Counsel vows to question both Clintons under oath

January 21, 1994|By Lyle Denniston and Susan Baer | Lyle Denniston and Susan Baer,Washington Bureau

WASHINGTON -- Newly named special prosecutor Robert B. Fiske Jr., vowed yesterday to question President Clinton and Hillary Rodham Clinton under oath and look into the suicide of White House lawyer Vincent W. Foster, Jr., as part of a sweeping independent probe of the Clintons' ties to an Arkansas land deal and failed thrift.

Mr. Fiske, a 63-year-old Wall Street lawyer and former GOP federal prosecutor, went to work immediately after his appointment was announced yesterday. "There are no limits on what I can do . . . I think I have free rein to do what I think I have to do," he said.

His self-drafted "charter" is so wide-ranging that it raises significant potential for conflict with White House aides and the president's political advisers, if not with the Clintons themselves -- especially if the probe turns out to be prolonged.

The Clintons have insisted repeatedly that they did nothing wrong and broke no laws in their past dealings with what has come to be known as "the Whitewater matter."

Attorney General Janet Reno told reporters at a news conference to introduce the prosecutor that she was "very comfortable" with the scope of the investigation Mr. Fiske is planning.

"I want him to do everything he thinks proper and appropriate to make sure that he is truly independent . . . I do not expect to monitor him," he said.

The president and the White House were not told of his appointment, she said.

Yesterday, White House officials said the Clintons would cooperate with Mr. Fiske. Asked about his promise to talk to the Clintons under oath, White House press secretary Dee Dee Myers said, "He hasn't done it yet. We'll deal with that when it comes."

Republicans, who had been demanding an investigation by a special prosecutor, greeted the appointment with cautious praise.

Mr. Fiske, promising to "hit the ground running as fast as we can," took over from current Justice Department prosecutors the entire investigation they have been conducting into possible criminal acts of Arkansas companies.

The new prosecutor said he would recruit an entirely new team of "experienced prosecutors," reporting only to him, and would nTC operate with no budget ceiling.

The president asked the attorney general to name an independent prosecutor Jan. 12 but only to handle Whitewater -- the land development deal that first became an issue during the 1992 presidential campaign.

New questions about the deal were raised after Mr. Foster committed suicide in July and previously undisclosed Whitewater files were removed from his office by White House aides.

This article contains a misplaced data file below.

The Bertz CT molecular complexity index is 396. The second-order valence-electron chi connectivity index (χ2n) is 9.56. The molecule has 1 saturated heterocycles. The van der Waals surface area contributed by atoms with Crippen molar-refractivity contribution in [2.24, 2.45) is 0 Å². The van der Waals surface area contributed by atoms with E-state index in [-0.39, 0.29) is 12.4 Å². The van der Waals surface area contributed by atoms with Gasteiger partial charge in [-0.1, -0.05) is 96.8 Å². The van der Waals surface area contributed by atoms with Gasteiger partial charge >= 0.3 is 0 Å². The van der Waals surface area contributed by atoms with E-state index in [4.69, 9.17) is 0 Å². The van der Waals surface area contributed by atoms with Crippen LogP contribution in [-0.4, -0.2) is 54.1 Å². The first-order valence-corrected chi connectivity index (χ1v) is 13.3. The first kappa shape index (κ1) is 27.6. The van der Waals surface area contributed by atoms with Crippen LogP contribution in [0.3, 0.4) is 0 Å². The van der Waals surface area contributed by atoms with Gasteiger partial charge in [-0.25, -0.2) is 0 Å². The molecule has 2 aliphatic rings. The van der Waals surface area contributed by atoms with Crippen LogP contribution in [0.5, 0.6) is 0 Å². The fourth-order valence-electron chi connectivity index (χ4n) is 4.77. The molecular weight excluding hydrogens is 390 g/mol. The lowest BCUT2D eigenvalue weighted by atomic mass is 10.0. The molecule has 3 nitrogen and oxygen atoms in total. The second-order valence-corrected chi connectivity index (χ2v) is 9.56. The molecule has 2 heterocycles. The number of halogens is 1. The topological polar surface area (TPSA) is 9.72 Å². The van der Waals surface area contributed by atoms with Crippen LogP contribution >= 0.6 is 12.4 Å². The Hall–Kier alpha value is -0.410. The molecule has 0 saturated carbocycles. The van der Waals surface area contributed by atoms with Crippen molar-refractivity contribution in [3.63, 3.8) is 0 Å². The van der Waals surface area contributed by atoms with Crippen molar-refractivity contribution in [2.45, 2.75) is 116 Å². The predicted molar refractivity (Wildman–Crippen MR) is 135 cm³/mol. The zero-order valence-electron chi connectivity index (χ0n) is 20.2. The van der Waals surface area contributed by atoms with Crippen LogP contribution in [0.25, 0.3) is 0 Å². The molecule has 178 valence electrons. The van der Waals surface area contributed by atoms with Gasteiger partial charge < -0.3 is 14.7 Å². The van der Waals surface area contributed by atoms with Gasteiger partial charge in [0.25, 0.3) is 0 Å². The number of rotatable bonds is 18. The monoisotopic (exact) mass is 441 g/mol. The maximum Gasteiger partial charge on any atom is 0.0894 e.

L Those have since been handed over to the Justice Department.

Mr. Fiske, however, decided -- with the full approval of Ms. Reno -- not to limit himself to Whitewater but instead to make a "complete, thorough and impartial" probe of the Clintons' relationship with these three firms:

* Madison Guaranty Savings & Loan, an Arkansas thrift headed by Clinton friend and associate James B. McDougal. It failed in 1989 after years of high-risk and questionable investments, costing the taxpayers as much as $60 million.

At issue is whether Mr. Clinton, as governor of Arkansas, allowed Madison to duck state banking regulations and continue operating in a shaky condition in exchange for personal financial gain and hefty campaign contributions. As a lawyer with the Rose Law Firm in Little Rock, Ark., Mrs. Clinton represented the thrift before state regulators at times.

* Whitewater Development Corp., the Ozarks land company in which Mr. McDougal, his former wife, Susan, and the Clintons became partners in 1978.

White House officials have said the Clintons lost nearly $69,000 on the deal. There is no evidence of any substantial monetary investment by the Clintons, and there is some suggestion that Whitewater was propped up with depositor funds from Madison.

In late 1992, the Clintons sold their interest in Whitewater to Mr. McDougal in a transaction handled by Mr. Foster.

* Capital Management Services, an investment fund headed by former Little Rock municipal Judge David Hale that made loans guaranteed by the Small Business Administration to socially and economically disadvantaged businesses.

Judge Hale, indicted last year on charges of making improper loans, said he was pressured by then-Governor Clinton and Mr. McDougal to make a $300,000 loan in 1986 to a marketing company owned by Susan McDougal. More than $100,000 of that money ended up in Whitewater's accounts.

In one of the more curious twists of the whole Whitewater matter, Mr. Foster killed himself in July, hours after a federal magistrate in Little Rock signed a search warrant authorizing a raid on Mr. Hale's office.

Mr. Fiske told reporters he will decide whether any crimes were committed and prosecute them if there were. Mr. Hale is already due to go on trial in March, and Mr. Fiske said he was taking that case over, too.

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